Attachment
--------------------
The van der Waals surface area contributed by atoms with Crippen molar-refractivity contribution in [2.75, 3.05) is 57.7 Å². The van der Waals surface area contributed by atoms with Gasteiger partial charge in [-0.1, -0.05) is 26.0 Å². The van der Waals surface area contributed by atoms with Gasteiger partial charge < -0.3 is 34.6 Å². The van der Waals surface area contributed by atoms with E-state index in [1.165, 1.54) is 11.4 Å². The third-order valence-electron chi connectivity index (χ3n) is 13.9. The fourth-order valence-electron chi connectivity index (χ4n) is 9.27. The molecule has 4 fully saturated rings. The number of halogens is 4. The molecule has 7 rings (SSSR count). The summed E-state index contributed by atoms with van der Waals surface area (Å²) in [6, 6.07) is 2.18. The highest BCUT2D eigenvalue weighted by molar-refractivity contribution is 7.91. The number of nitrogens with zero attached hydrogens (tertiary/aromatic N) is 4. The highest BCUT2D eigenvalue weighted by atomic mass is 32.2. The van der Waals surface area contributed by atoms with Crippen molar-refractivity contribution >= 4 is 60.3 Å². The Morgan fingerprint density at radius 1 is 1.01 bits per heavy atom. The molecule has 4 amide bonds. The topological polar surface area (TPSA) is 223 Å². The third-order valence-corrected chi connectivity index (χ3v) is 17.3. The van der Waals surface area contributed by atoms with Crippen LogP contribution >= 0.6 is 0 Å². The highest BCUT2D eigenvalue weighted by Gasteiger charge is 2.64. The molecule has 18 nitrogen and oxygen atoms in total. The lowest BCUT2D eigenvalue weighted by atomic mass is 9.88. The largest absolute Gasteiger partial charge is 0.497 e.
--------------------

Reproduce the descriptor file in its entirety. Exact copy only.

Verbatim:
The van der Waals surface area contributed by atoms with Crippen molar-refractivity contribution in [2.75, 3.05) is 57.7 Å². The van der Waals surface area contributed by atoms with Gasteiger partial charge in [-0.1, -0.05) is 26.0 Å². The van der Waals surface area contributed by atoms with Gasteiger partial charge < -0.3 is 34.6 Å². The van der Waals surface area contributed by atoms with E-state index in [1.165, 1.54) is 11.4 Å². The third-order valence-electron chi connectivity index (χ3n) is 13.9. The fourth-order valence-electron chi connectivity index (χ4n) is 9.27. The molecule has 4 fully saturated rings. The number of halogens is 4. The molecule has 7 rings (SSSR count). The summed E-state index contributed by atoms with van der Waals surface area (Å²) in [6, 6.07) is 2.18. The highest BCUT2D eigenvalue weighted by molar-refractivity contribution is 7.91. The number of nitrogens with zero attached hydrogens (tertiary/aromatic N) is 4. The highest BCUT2D eigenvalue weighted by atomic mass is 32.2. The van der Waals surface area contributed by atoms with Crippen molar-refractivity contribution >= 4 is 60.3 Å². The Morgan fingerprint density at radius 1 is 1.01 bits per heavy atom. The molecule has 4 amide bonds. The topological polar surface area (TPSA) is 223 Å². The third-order valence-corrected chi connectivity index (χ3v) is 17.3. The van der Waals surface area contributed by atoms with Crippen LogP contribution >= 0.6 is 0 Å². The highest BCUT2D eigenvalue weighted by Gasteiger charge is 2.64. The molecule has 18 nitrogen and oxygen atoms in total. The lowest BCUT2D eigenvalue weighted by atomic mass is 9.88. The largest absolute Gasteiger partial charge is 0.497 e.